Kettlebells are designed for intensity and full body movements and can utilize a lot of force. They can be substituted with most almost all other weights in any kind of a workout.

However, while advertisements might portray them to be a simple mean to achieve a lean physique, Kettlebells are no fad and they need a lot of training. Simply picking up Kettlebells and trying to do some simple exercises will not have the effects you want.

Yes, they are great for losing weight and getting in superb shape, but for that you need to work hard and understand the true potential of these simple weights. They are used extensively in cross fit training because of their functionality and multi-purpose capabilities that surpass even dumbbells.

Use Kettlebells to target posterior chain muscles. These are the muscles in the hamstring and the upper back and Kettlebells are very effective in working these out perfectly.

Ready to try a kettlebell workout? Here is a quick workout for you to get started.

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PUMPING IRONY: Not the Retiring Type



One of the few prescient insights I can recall from my wayward postcollege days was the notion that a full retirement would surely elude my grasp. Social Security was certain to go bankrupt at some point, I figured, and even if it survived, the paltry income I’d earn as a freelance writer and editor would hardly translate into a monthly government check that would allow much in the way of work-free leisure in my dotage. Better to just grind away in scarcity mode, keep expenses to a minimum, and narrow my horizons. As Thoreau put it, “Simplify, simplify, simplify.”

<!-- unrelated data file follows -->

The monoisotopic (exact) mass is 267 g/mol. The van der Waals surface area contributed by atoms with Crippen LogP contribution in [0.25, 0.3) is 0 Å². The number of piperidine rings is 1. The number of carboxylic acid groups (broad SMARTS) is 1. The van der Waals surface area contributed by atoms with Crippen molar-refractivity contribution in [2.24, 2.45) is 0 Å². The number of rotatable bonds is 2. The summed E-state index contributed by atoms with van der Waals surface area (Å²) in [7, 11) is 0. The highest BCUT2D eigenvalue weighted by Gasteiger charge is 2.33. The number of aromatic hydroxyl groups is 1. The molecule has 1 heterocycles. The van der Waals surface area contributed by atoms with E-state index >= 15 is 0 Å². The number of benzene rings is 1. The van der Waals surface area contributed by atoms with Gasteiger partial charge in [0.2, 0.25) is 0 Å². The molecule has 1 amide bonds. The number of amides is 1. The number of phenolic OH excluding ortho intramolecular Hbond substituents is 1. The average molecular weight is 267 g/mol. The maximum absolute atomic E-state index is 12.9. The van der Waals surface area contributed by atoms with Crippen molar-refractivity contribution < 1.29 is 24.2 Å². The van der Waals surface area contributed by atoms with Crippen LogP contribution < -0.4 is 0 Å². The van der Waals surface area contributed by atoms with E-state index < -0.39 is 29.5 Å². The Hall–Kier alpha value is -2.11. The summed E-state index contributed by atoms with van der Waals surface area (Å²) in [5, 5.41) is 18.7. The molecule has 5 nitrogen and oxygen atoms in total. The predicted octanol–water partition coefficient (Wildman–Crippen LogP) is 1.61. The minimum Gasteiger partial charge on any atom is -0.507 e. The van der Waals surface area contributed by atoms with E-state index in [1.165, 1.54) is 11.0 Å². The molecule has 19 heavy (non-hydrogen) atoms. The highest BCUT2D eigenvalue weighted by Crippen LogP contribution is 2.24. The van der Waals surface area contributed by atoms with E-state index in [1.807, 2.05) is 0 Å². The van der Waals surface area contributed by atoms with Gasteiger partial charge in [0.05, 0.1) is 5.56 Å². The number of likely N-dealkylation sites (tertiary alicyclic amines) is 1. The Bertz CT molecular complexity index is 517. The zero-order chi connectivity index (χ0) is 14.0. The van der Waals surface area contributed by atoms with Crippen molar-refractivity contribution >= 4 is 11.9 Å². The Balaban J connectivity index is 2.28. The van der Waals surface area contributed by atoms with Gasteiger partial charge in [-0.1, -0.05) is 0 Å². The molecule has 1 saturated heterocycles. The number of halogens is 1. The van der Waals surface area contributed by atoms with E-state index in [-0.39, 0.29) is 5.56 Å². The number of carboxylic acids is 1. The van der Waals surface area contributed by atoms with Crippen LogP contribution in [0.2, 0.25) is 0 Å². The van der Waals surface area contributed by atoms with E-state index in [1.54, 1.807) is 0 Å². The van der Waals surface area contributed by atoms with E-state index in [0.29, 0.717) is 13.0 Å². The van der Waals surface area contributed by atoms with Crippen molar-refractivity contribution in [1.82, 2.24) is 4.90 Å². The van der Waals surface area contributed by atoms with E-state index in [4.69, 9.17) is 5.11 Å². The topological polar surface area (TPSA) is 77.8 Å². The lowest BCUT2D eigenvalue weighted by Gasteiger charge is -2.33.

The intervening 40-odd years have proven that life is complicated. I married, children appeared along with mortgages, car payments, and other financial realities. And, while I eventually began to earn a living wage at a succession of fragile publications, we struggled to put money away for the future. It was only after securing my current position several years ago that My Lovely Wife and I were able to begin building some long-term savings. But, like most of our peers, we’ve invested too little, too late to ensure that at some future date we’ll be able to pay the bills without a steady paycheck.